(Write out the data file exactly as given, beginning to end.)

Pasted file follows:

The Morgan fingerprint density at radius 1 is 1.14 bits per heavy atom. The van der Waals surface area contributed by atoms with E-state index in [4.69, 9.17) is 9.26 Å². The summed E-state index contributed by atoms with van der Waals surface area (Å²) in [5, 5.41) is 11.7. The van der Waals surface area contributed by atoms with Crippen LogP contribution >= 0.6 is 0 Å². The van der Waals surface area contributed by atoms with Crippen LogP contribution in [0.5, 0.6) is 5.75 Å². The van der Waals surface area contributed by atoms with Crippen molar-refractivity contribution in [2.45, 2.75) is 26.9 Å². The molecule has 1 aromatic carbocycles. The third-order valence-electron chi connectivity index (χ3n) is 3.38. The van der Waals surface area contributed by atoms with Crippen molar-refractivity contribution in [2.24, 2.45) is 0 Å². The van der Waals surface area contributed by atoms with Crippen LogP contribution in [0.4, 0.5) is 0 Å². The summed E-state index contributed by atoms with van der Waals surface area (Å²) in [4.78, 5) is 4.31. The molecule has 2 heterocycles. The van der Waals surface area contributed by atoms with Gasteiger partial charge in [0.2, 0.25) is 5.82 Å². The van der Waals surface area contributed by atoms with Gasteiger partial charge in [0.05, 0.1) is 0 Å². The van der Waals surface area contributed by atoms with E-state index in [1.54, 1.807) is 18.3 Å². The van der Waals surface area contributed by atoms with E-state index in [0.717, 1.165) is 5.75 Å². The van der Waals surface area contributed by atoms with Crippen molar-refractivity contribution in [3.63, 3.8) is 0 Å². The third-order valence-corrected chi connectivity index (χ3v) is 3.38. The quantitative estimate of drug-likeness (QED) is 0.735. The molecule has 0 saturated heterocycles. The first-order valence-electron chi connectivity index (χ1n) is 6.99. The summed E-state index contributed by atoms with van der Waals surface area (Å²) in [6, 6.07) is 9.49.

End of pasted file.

The Morgan fingerprint density at radius 1 is 1.14 bits per heavy atom. The van der Waals surface area contributed by atoms with E-state index in [4.69, 9.17) is 9.26 Å². The summed E-state index contributed by atoms with van der Waals surface area (Å²) in [5, 5.41) is 11.7. The van der Waals surface area contributed by atoms with Crippen LogP contribution >= 0.6 is 0 Å². The van der Waals surface area contributed by atoms with Crippen LogP contribution in [0.5, 0.6) is 5.75 Å². The van der Waals surface area contributed by atoms with Crippen molar-refractivity contribution in [2.45, 2.75) is 26.9 Å². The molecule has 1 aromatic carbocycles. The third-order valence-electron chi connectivity index (χ3n) is 3.38. The van der Waals surface area contributed by atoms with Crippen molar-refractivity contribution in [2.24, 2.45) is 0 Å². The van der Waals surface area contributed by atoms with Crippen LogP contribution in [0.4, 0.5) is 0 Å². The summed E-state index contributed by atoms with van der Waals surface area (Å²) in [4.78, 5) is 4.31. The molecule has 2 heterocycles. The van der Waals surface area contributed by atoms with Gasteiger partial charge in [0.2, 0.25) is 5.82 Å². The van der Waals surface area contributed by atoms with Gasteiger partial charge in [0.05, 0.1) is 0 Å². The van der Waals surface area contributed by atoms with E-state index in [1.54, 1.807) is 18.3 Å². The van der Waals surface area contributed by atoms with E-state index in [0.717, 1.165) is 5.75 Å². The van der Waals surface area contributed by atoms with Crippen molar-refractivity contribution in [3.63, 3.8) is 0 Å². The third-order valence-corrected chi connectivity index (χ3v) is 3.38. The quantitative estimate of drug-likeness (QED) is 0.735. The molecule has 0 saturated heterocycles. The first-order valence-electron chi connectivity index (χ1n) is 6.99. The summed E-state index contributed by atoms with van der Waals surface area (Å²) in [6, 6.07) is 9.49.